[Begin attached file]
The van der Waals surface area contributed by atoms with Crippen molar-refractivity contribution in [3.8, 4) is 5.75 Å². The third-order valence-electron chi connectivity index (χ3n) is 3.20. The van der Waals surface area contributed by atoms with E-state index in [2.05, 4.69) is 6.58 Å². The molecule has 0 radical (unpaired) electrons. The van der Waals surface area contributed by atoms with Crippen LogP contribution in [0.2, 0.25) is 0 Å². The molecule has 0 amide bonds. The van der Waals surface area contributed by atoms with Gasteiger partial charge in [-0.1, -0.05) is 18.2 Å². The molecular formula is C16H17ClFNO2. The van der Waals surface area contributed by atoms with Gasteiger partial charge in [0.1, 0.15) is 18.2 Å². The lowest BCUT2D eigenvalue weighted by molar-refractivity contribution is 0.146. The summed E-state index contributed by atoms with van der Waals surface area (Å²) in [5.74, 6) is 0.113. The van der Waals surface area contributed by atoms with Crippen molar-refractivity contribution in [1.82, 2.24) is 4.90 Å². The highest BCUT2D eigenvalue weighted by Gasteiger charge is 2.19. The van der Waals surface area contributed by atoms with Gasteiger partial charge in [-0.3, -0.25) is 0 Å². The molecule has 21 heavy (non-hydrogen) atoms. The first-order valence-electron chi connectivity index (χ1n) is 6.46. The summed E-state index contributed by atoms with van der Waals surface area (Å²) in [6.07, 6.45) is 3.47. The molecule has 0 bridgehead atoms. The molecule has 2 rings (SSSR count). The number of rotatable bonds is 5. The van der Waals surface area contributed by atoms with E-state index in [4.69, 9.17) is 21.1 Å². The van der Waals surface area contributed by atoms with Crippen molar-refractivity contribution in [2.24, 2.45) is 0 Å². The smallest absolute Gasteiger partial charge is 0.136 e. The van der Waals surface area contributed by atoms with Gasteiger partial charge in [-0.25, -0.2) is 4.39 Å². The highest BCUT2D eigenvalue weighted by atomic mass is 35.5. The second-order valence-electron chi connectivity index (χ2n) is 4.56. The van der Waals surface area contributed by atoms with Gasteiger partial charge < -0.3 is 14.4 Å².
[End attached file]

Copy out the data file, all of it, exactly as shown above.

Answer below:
The van der Waals surface area contributed by atoms with Crippen molar-refractivity contribution in [3.8, 4) is 5.75 Å². The third-order valence-electron chi connectivity index (χ3n) is 3.20. The van der Waals surface area contributed by atoms with E-state index in [2.05, 4.69) is 6.58 Å². The molecule has 0 radical (unpaired) electrons. The van der Waals surface area contributed by atoms with Crippen LogP contribution in [0.2, 0.25) is 0 Å². The molecule has 0 amide bonds. The van der Waals surface area contributed by atoms with Gasteiger partial charge in [-0.1, -0.05) is 18.2 Å². The molecular formula is C16H17ClFNO2. The van der Waals surface area contributed by atoms with Gasteiger partial charge in [0.1, 0.15) is 18.2 Å². The lowest BCUT2D eigenvalue weighted by molar-refractivity contribution is 0.146. The summed E-state index contributed by atoms with van der Waals surface area (Å²) in [5.74, 6) is 0.113. The van der Waals surface area contributed by atoms with Crippen molar-refractivity contribution in [1.82, 2.24) is 4.90 Å². The highest BCUT2D eigenvalue weighted by Gasteiger charge is 2.19. The van der Waals surface area contributed by atoms with Gasteiger partial charge in [-0.3, -0.25) is 0 Å². The molecule has 21 heavy (non-hydrogen) atoms. The first-order valence-electron chi connectivity index (χ1n) is 6.46. The summed E-state index contributed by atoms with van der Waals surface area (Å²) in [6.07, 6.45) is 3.47. The molecule has 0 bridgehead atoms. The molecule has 2 rings (SSSR count). The number of rotatable bonds is 5. The van der Waals surface area contributed by atoms with E-state index in [4.69, 9.17) is 21.1 Å². The van der Waals surface area contributed by atoms with Crippen molar-refractivity contribution in [2.24, 2.45) is 0 Å². The smallest absolute Gasteiger partial charge is 0.136 e. The van der Waals surface area contributed by atoms with Gasteiger partial charge in [-0.25, -0.2) is 4.39 Å². The highest BCUT2D eigenvalue weighted by atomic mass is 35.5. The second-order valence-electron chi connectivity index (χ2n) is 4.56. The van der Waals surface area contributed by atoms with Gasteiger partial charge < -0.3 is 14.4 Å².